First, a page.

avoid side window on the side. again that is very personal but what I think about side window is that they impress me at first, but upset me later. First they aren't as good as metal for cooling matters. And you years pass by, you will see a lot of unwanted thing inside your case. like dust. yes I know I make a big deal out of dust. But they really are the thing that bothers me. performance and looks.

go for the case have simply design. They fit to difference place better then those with crazy design. (in term of style)

It is not easy to found a case they is just right. Many case today are made some people will buy it, but are they really good? you need to think for youself.

oldsoundguy
July 12th, 2008, 09:28 PM
on the case .. ordering a case delivered is really not a good idea. Go to some local stores and shop your case. Some repair shops also have a "selling" area and there are cases there. And nothing wrong with a USED case if it is not trashed. Those can be had at Good Will or thrift shops. You can save a bunch of bucks and pay 30 for case vs 150 or even more for a fancy-schmancy case that you will grow tired of in a few weeks.
As others have mentioned .. power supply. Get a GOOD to GREAT supply and never skimp there. A funky supply will wipe out all of those great components you install! (I am partial to Enermax as they are quiet, solid and deliver the power they STATE they deliver, but that is me.)

I have 5 computers in this place and have built them ALL.

WalmartSniperLX
July 13th, 2008, 06:23 AM
I think the case is one of the most important part of the computer. I mean today, pretty much all the inter hardware you can found at the market are relatively good. But There are still many problem with computer case. I have been study about computer case for three months because I am bored and want to found something to do. So here is my tips on getting computer case.

Since You wouldn't take your Desktop to any where you go, It is a good idea to get a solid metal case. first of all, they are better for cooling, and they will last longer. especially you are one of those people who likes take to apart your hardware to do whatever you are doing. plus, the heavier they are, the less noise they made.

One of the most important thing about computer case is their air flow management. A good air flow management of the case are what determine how good you can hardware can do. When Air goes in, they take dust along with them, and dust is not what you want. so if all your fan are sucking in, your computer will become a dust house sooner or later. which also mean, your hardware are going to heat up fast as well. It is a ideal to get a BTX form factor case, however, they are no long been made. But there are case do similar job. and Make sure you have something fitter out the dust along with your fans.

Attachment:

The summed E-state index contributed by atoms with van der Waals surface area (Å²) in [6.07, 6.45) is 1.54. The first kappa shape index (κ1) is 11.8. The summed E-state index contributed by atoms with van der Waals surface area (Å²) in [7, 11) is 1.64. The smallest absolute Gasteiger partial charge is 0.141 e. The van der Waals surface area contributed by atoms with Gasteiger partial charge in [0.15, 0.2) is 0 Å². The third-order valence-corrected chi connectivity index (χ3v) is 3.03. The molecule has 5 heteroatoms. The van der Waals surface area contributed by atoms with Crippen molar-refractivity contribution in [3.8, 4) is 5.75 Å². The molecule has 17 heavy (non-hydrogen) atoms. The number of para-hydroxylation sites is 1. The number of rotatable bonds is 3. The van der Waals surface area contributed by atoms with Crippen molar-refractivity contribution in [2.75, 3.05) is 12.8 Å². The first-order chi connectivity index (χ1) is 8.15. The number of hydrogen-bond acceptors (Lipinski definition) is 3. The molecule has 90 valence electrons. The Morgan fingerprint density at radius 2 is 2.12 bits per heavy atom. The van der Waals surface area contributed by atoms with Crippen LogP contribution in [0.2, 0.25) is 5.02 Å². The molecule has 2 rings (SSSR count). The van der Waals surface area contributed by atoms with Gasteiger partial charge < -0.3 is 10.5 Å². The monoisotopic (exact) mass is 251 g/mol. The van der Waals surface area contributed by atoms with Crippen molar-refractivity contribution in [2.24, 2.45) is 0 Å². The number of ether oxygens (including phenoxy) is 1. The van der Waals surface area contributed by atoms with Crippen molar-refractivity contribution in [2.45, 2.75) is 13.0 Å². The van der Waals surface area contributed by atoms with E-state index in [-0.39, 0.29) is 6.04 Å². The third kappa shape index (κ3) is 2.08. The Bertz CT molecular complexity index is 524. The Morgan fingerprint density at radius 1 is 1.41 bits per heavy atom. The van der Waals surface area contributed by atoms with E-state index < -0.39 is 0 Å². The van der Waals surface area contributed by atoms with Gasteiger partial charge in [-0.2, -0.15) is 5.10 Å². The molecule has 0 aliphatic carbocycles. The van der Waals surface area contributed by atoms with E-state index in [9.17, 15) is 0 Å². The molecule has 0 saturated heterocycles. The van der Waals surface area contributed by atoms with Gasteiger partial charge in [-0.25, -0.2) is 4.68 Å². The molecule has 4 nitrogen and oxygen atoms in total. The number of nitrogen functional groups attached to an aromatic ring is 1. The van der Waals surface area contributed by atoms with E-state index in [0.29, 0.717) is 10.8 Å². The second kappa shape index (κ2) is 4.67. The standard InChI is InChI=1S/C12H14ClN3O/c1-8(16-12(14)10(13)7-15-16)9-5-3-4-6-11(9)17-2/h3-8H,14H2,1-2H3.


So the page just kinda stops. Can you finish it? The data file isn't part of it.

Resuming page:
case that have a good cable management is allow a good idea, So all the cable can go behind the motherboard, as least as much as possible. However I think HP are the only company that make such case, and they did a really good job. But those case come with their system. so you might out of lucky on that. Less mess = better cooling. (and better looks)

avoid LED lighting. That is very personal. but I get my logic. Those LED might looks cool at first, but after a while they will become so annoying. especially when they start losing Light, for whatever reasons. and if your computer are right next to you when you sleeping. you will have trouble to sleep too. For those fan LED, again, they might loos good at first, but as dust build up. they will look really bad.

avoid side window on the side. again that is very personal but what I think about side window is that they impress me at first, but upset me later. First they aren't as good as metal for cooling matters. And you years pass by, you will see a lot of unwanted thing inside your case. like dust. yes I know I make a big deal out of dust. But they really are the thing that bothers me. performance and looks.